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Easy A



Quite by accident, I received free passes to go see Easy A last week. Someone at NUVO mentioned the movie and a quick “I want to see that!” slipped out of my mouth. I was a little embarrassed because the movie’s demographic is teenagers; given that I’ll soon be 37, I felt like I was admitting I still wanted someone to buy me a pony. It didn’t matter, though — the movie looked cute and I wanted to see it, even if I could have given birth to some of the people who were sure to be in the audience.

The movie screened at AMC Castleton Square 14 (6020 E. 82nd Street) and proved in the first few minutes that it was going to be funny throughout instead of the kind of flick whose magic is solely in the previews. The protagonist, Olive, played by Emma Stone from such movies as The House Bunny and Ghosts of Girlfriends Past, dispelled teen angst over identity crises while the credits were still rolling and got the audience laughing. I breathed a sigh of relief; even if it was free, I was still glad it wasn’t going to suck.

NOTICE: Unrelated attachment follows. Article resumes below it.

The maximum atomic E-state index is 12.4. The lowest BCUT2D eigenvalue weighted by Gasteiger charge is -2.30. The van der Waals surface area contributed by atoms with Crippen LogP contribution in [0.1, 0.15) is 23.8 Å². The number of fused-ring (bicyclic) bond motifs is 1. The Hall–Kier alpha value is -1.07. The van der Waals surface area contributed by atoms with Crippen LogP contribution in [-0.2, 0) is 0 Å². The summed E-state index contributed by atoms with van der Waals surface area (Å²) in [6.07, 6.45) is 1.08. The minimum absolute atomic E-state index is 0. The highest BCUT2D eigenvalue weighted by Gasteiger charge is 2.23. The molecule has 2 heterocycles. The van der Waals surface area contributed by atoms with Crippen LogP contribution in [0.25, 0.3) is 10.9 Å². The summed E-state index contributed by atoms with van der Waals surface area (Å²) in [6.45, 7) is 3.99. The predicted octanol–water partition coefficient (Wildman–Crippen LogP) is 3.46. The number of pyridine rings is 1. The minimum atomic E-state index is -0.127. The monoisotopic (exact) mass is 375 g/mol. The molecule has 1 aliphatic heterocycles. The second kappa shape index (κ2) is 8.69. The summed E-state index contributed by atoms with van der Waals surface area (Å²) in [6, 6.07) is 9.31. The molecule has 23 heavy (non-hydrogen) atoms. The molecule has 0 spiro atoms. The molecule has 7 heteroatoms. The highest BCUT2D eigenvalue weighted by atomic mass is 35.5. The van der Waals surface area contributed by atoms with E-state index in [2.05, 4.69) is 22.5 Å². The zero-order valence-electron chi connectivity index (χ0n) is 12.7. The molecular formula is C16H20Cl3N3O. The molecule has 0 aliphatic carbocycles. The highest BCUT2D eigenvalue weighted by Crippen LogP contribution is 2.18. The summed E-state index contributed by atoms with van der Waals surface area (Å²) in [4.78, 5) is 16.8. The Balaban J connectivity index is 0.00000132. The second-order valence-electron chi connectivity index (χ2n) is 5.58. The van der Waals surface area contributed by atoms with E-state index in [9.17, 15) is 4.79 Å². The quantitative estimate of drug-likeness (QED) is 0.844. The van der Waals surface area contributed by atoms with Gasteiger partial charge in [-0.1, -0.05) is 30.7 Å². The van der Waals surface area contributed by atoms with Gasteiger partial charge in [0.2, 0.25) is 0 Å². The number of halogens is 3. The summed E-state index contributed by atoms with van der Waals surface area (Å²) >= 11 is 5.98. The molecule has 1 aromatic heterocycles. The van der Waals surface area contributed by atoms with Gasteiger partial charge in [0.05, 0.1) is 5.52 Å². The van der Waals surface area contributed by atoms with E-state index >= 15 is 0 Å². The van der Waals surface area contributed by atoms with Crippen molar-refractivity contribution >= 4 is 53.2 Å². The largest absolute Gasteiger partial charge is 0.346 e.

The premise is that Olive helps out her friend, Brandon (Dan Byrd from "Cougar Town"), who is being bullied for being gay. The two hit a popular classmate’s party and pretend to have sex in the host’s bedroom. Olive is floating high on the newfound popularity that a rumor has brought her and doesn’t mind fake-rocking Brandon’s world. Brandon emerges a seemingly-straight stud and Olive quickly develops a reputation as the go-to girl for a good time. Unfortunately, as you might suspect, things backfire pretty quickly — the movie covers a two-week period in Olive’s life — but it’s all handled with witty retorts and a thankful lack of Lifetime movie moments. What I liked: The demonization wrought by the very Christian and very funny Marianne, played by Amanda Bynes (Hairspray, "What I Like About You"); Olive’s parents (Patricia Clarkson and Stanley Tucci as Rosemary and Dill, respectively) who seemed mostly realistic as hip parents; references to ‘80s movies; the phrase "mostly guys;" and the fact that the movie had several messages that were delivered without beating the audience over the head or, again, Lifetiming things. When the movie ended, I thought, “I would have happily paid $10 to see that,” which is always a good sign. I leave you with the trailer for the movie because Emma Stone’s delivery of her lines is just priceless. I unofficially give it four stars. If you disagree with me, you have to answer to Tom Cruise.


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